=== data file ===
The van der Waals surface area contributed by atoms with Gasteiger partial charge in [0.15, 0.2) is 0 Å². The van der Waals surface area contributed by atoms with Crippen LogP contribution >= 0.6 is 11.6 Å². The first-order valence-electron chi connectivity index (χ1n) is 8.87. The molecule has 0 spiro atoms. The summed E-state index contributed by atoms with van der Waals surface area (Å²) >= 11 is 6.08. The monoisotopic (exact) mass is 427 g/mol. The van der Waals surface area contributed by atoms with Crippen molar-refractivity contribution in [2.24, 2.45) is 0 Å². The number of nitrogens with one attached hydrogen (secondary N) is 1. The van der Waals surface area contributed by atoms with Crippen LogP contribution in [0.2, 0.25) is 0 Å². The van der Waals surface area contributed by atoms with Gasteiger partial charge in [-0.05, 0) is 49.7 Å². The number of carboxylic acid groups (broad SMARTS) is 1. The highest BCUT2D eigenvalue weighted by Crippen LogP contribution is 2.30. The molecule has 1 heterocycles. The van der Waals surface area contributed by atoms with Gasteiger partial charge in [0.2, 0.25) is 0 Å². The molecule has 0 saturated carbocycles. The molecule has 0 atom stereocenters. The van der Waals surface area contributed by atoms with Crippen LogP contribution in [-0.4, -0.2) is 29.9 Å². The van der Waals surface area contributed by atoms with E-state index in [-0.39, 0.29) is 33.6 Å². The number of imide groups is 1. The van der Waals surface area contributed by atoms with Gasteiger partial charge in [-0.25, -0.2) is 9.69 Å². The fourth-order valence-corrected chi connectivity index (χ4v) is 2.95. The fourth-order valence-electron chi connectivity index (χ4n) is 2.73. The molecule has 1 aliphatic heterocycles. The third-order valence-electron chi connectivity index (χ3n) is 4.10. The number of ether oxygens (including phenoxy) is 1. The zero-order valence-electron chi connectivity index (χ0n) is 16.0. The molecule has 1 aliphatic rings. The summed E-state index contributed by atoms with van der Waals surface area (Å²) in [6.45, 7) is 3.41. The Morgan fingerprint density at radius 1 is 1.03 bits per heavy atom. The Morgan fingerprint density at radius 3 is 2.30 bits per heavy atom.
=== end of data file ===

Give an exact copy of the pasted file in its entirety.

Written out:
The van der Waals surface area contributed by atoms with Gasteiger partial charge in [0.15, 0.2) is 0 Å². The van der Waals surface area contributed by atoms with Crippen LogP contribution >= 0.6 is 11.6 Å². The first-order valence-electron chi connectivity index (χ1n) is 8.87. The molecule has 0 spiro atoms. The summed E-state index contributed by atoms with van der Waals surface area (Å²) >= 11 is 6.08. The monoisotopic (exact) mass is 427 g/mol. The van der Waals surface area contributed by atoms with Crippen molar-refractivity contribution in [2.24, 2.45) is 0 Å². The number of nitrogens with one attached hydrogen (secondary N) is 1. The van der Waals surface area contributed by atoms with Crippen LogP contribution in [0.2, 0.25) is 0 Å². The van der Waals surface area contributed by atoms with Gasteiger partial charge in [-0.05, 0) is 49.7 Å². The number of carboxylic acid groups (broad SMARTS) is 1. The highest BCUT2D eigenvalue weighted by Crippen LogP contribution is 2.30. The molecule has 1 heterocycles. The van der Waals surface area contributed by atoms with Gasteiger partial charge in [0.2, 0.25) is 0 Å². The molecule has 0 saturated carbocycles. The molecule has 0 atom stereocenters. The van der Waals surface area contributed by atoms with Crippen LogP contribution in [-0.4, -0.2) is 29.9 Å². The van der Waals surface area contributed by atoms with E-state index in [-0.39, 0.29) is 33.6 Å². The number of imide groups is 1. The van der Waals surface area contributed by atoms with Gasteiger partial charge in [-0.25, -0.2) is 9.69 Å². The fourth-order valence-corrected chi connectivity index (χ4v) is 2.95. The fourth-order valence-electron chi connectivity index (χ4n) is 2.73. The molecule has 1 aliphatic heterocycles. The third-order valence-electron chi connectivity index (χ3n) is 4.10. The number of ether oxygens (including phenoxy) is 1. The zero-order valence-electron chi connectivity index (χ0n) is 16.0. The molecule has 1 aliphatic rings. The summed E-state index contributed by atoms with van der Waals surface area (Å²) in [6.45, 7) is 3.41. The Morgan fingerprint density at radius 1 is 1.03 bits per heavy atom. The Morgan fingerprint density at radius 3 is 2.30 bits per heavy atom.